As I looked through my piles of manga, I realized I had more unread Viz Signature titles than I thought. I actually have more, but these were single volumes and made for quick enough reads that I could get them in. While they are two different titles in tone, they do not differ very much when it comes to my reactions to them. I am a sci-fi fan, but can I be a fan of these two titles? Read on to find out.
In a city so dismal it’s known only as “the Hole,” a clan of Sorcerers have been plucking people off the streets to use as guinea pigs for atrocious ‘experiments” in the black arts. In a dark alley, Nikaido found Caiman, a man with a reptile head and a bad case of amnesia. To undo the spell, they’re hunting and killing the Sorcerers in the Hole, hoping that eventually they’ll kill the right one. But when En, the head Sorcerer, gets word of a lizard-man slaughtering his people, he sends a crew of “cleaners” into the Hole, igniting a war between the two worlds.
I discovered Dorohedoro through the Sigikki.com site. I’m so glad it was put up there, because, based on the volume description, I would have completely bypassed this series, and that would have been a serious crime. While this volume does have violence and some gore, it also introduces some of the best characters I’ve read about in a long time.
The volume description makes Dorohedoro sound like a serious battle title, with Caiman and Nikaido hunting down and killing sorcerers and En and his sorcerers fighting back. It sounds like a slaughter fest, but that description is misleading. Caiman is searching for the sorcerer who changed him and killing any he finds. And En does call his best cleaners, Shin and Noi to put them on Caiman and Nikaido’s trail, but that’s all that’s happened so far. This volume is more about introducing the world, the characters, and what they are capable of in a fight.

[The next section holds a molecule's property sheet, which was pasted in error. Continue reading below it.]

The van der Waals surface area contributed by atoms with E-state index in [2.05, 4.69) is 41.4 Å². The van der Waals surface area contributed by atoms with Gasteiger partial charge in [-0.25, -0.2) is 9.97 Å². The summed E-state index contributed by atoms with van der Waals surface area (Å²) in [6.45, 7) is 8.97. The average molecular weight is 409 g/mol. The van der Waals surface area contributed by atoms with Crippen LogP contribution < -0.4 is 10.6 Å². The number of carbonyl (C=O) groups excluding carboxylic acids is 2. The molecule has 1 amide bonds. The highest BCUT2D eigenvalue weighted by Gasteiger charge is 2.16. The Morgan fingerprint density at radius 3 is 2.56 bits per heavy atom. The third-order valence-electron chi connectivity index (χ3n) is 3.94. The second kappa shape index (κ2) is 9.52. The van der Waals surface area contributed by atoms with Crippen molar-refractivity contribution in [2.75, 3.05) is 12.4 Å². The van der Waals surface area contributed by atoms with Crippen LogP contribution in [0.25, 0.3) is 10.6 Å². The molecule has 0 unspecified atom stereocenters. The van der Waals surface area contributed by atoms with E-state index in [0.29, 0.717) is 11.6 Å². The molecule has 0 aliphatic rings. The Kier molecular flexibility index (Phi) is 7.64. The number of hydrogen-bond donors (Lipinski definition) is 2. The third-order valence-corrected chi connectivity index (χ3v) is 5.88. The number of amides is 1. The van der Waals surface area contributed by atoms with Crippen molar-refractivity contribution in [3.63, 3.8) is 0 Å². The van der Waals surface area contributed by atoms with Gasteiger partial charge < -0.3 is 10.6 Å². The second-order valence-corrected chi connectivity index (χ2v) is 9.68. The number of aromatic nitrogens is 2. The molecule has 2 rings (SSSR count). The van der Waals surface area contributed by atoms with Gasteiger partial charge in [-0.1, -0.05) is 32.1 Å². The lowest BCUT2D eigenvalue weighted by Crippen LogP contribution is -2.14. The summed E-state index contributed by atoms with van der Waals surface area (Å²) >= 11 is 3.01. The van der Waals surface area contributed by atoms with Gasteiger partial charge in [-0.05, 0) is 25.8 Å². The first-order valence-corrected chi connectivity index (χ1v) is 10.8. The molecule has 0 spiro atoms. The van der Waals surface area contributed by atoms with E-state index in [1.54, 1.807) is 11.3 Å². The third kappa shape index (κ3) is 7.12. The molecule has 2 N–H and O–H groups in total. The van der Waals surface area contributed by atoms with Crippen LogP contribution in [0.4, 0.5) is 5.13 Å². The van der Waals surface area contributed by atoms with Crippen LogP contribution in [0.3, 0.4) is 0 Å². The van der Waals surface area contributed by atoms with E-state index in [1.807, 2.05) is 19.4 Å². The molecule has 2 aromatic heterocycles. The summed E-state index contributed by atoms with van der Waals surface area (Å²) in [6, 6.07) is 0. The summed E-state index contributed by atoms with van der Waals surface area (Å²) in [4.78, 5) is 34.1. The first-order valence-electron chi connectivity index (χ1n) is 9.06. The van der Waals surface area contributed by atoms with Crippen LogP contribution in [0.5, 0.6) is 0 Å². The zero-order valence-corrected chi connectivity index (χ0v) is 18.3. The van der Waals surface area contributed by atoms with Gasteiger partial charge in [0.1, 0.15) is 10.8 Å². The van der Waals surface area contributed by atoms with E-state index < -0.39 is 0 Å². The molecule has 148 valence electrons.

Of course, even if this title had more fighting, it still would be meaningless unless it had a good cast of characters, and Dorohedoro has them in abundance! I loved Caiman from the first page. The volume starts with a sorcerer’s head in Caiman’s mouth. It’s a pretty dramatic way to introduce him, but it’s soon shown Caiman isn’t all about the drama. Unlike so many shonen characters seen nowadays, Caiman isn’t dark or depressed about his situation. He makes the best he can of it and keeps a good attitude. He also has a healthy appetite, so it’s a good thing Nikaido runs a restaurant. She’s not only Caiman’s meal ticket, she’s his friend and partner. While Caiman is the excitable type, Nikaido is more calm and cool. She keeps her head in any situation, and is capable of taking care of herself. They make a good team.
Even the bad guys in this series are likable. Fujita, the partner of the sorcerer who is first seen getting Caiman’s treatment is a lackey to En, the head sorcerer. Like all henchmen, he’s a bit of a bumbler and has bad luck. He tries to do his best, and you can help but feel sorry for him. He really looks up to Shin and Noi, En’s top cleaners. They are the efficient killers you expect them to be, but under their masks, look and act normal. I really enjoyed watching them at their dinner with En. Trying to read the menu, and looking for the expensive items since their boss was paying not only make them more human, but also entertaining.
What I really enjoy about Dorohedoro is the fact it doesn’t take itself too seriously. While we do see Caiman and Nikaido continue the search for one specific sorcerer, just as much of the book shows them at work, and taking it easy. It isn’t just about the fighting, it’s about all aspects of the characters lives, and for me, that differentiates it from so many of the other titles out there. Dorohedoro deserves its mature rating with graphic fights that send body parts and internal organs flying, and a bit of swearing, but if you can get past those two things, you will be rewarded. I’ve enjoyed this volume even after multiple reads, and look forward to reading more.